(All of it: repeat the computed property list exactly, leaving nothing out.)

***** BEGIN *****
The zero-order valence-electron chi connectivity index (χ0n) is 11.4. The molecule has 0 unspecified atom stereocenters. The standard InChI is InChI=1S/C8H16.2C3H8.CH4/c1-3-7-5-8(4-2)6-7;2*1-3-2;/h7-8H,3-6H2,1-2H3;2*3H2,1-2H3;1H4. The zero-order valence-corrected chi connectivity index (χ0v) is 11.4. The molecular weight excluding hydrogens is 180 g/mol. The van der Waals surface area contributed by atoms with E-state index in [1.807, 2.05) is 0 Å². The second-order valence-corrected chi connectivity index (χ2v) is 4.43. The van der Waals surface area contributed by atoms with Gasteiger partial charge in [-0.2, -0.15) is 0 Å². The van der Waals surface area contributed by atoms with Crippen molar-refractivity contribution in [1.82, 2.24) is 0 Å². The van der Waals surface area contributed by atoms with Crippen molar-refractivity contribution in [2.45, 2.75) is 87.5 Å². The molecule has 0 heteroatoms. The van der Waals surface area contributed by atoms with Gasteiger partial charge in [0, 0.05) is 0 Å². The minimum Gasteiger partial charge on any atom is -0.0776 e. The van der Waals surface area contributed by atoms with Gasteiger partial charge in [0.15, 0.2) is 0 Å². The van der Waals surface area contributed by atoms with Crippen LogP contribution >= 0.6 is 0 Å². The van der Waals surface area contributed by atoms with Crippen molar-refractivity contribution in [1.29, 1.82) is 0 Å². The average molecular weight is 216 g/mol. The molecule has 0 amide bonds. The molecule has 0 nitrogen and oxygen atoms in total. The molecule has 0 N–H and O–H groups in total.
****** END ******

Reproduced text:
The zero-order valence-electron chi connectivity index (χ0n) is 11.4. The molecule has 0 unspecified atom stereocenters. The standard InChI is InChI=1S/C8H16.2C3H8.CH4/c1-3-7-5-8(4-2)6-7;2*1-3-2;/h7-8H,3-6H2,1-2H3;2*3H2,1-2H3;1H4. The zero-order valence-corrected chi connectivity index (χ0v) is 11.4. The molecular weight excluding hydrogens is 180 g/mol. The van der Waals surface area contributed by atoms with E-state index in [1.807, 2.05) is 0 Å². The second-order valence-corrected chi connectivity index (χ2v) is 4.43. The van der Waals surface area contributed by atoms with Gasteiger partial charge in [-0.2, -0.15) is 0 Å². The van der Waals surface area contributed by atoms with Crippen molar-refractivity contribution in [1.82, 2.24) is 0 Å². The van der Waals surface area contributed by atoms with Crippen molar-refractivity contribution in [2.45, 2.75) is 87.5 Å². The molecule has 0 heteroatoms. The van der Waals surface area contributed by atoms with Gasteiger partial charge in [0, 0.05) is 0 Å². The minimum Gasteiger partial charge on any atom is -0.0776 e. The van der Waals surface area contributed by atoms with Gasteiger partial charge in [0.15, 0.2) is 0 Å². The van der Waals surface area contributed by atoms with Crippen LogP contribution >= 0.6 is 0 Å². The van der Waals surface area contributed by atoms with Crippen molar-refractivity contribution in [1.29, 1.82) is 0 Å². The average molecular weight is 216 g/mol. The molecule has 0 amide bonds. The molecule has 0 nitrogen and oxygen atoms in total. The molecule has 0 N–H and O–H groups in total.